Kalek Weronika

enlarge map

Story of Rescue - Kalek Weronika

Michał Steinlauf, his wife Małka, and their two children (nine year old Bajla-Sura and four year old Kalman) lived in Radomsk. Michał was a factory owner. For six years, Weronika Kalek lived with tchem as nanny to the children.

Steinlauf knew Natalia Abramowicz from before the War. Her parents grew and sold flowers in Radomsk. Her home was located near the city. Following the death of her parents, she shared the house with her brother. The Abramowicz family were Evangelicals. In 1923, the Abramowicz's brother-in-law owned a timber factory in partnership with two Jews.

In 1923, Michał Steinlauf was employed by that company and lived in the Abramowicz home. He remained with them even when the business collapsed and he obtained a new job.

When the Steinlauf family found themselves in the Radomsk ghetto, which had already been established by December 1939, Weronika would bring them food. They managed to escape from the ghetto in October 1942, most likely just before the ghetto's liquidation which began on 9th October 1942. Over three days, almost all of the Jews in the ghetto were transported to the Treblinka extermination camp. Małka's brother, Jakub Wygodzki and his wife Pola, escaped with Michał, Małką and their children.

For around ten months, the entire family was hidden in an attic hiding place prepared by Natalia Abramowicz. Thanks to the garden, where instead of flowers there were now potatoes and other vegetables, Weronika could feed the hidden adults and children. Wanda Kalek refused to leave the children and hid herself together with the Steinlauf family. Natalia endeavoured to remain in the house and invited no one for fear of being denounced.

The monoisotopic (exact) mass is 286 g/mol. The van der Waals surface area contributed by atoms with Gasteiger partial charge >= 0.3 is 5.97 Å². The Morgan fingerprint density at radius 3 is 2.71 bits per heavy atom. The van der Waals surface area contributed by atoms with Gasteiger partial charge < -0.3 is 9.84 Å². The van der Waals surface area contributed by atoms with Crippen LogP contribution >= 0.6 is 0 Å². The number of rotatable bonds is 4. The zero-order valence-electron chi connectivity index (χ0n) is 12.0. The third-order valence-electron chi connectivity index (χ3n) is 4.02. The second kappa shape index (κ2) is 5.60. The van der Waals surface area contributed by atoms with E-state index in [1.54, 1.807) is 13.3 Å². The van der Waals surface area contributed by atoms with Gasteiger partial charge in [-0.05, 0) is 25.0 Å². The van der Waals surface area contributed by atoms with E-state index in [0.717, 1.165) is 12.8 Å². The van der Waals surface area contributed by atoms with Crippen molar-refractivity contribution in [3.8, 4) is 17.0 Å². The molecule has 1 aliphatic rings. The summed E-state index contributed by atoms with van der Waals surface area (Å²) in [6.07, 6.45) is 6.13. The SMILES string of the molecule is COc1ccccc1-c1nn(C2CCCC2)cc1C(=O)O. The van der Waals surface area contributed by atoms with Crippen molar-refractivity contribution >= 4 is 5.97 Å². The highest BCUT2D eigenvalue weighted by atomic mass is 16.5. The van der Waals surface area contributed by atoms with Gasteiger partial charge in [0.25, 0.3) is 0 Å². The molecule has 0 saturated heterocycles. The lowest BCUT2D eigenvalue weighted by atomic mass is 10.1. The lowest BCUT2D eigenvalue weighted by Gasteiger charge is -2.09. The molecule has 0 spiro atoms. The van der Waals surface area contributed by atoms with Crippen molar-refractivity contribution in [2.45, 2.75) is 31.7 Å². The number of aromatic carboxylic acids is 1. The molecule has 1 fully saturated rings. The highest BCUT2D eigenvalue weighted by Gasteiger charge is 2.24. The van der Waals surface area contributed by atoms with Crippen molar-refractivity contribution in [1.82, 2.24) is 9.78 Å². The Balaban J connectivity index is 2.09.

In the spring of 1943, many homes in Radomsk were searched by the German police. The Steinlauf family were scared that the sound of Kalman crying would betray their presence. In view of the ever-increasing danger, it was decided that, with Weronika's help, the women and children would go to a new hiding place prepared in Częstochowa. Unfortunately, the woman who had agreed to hide Małka, her children and her sister-in-law, betrayed them.

All, including Weroniką, were arrested. When Michał stopped getting messages from his family in Częstochowa, he began to sense the worst. Abramowicz recalls how he would entire days sitting by their one window.

On 8th May 1943, the Gestapo appeared at Natalia Abramowicz's home. By distracting the police away from the attic, Natalia enabled Michał to escape. She later claimed that evidence left behind of Jews staying there had been due to people living in her attic without her knowledge.

Despite that, Abramowicz was arrested, transported first to her home city and then to Częstochowa where she was sentenced to death. Within the first two weeks in prison, she saw Małka, her children and the sister-in-law. They were all shot on 20th June 1943. Abramowicz's death sentence was commuted to life imprisonment due to the fact that, at the beginning of the occupation, her family was listed as "Volksdeutsch".

After the War, Steinlauf left for France where he established a new family with wife Netą and son Seweryn. Steinlauf and his family later settled in Melbourne where he established a shirt factory and became a member of B’nai B’rith.

In 1977, Weronika Kalek was honoured with the title of Righteous Among the Nations. In 1969, Natalia Abramowicz was granted that same honour.

Bibliography

  • Archiwum Yad Vashem, 533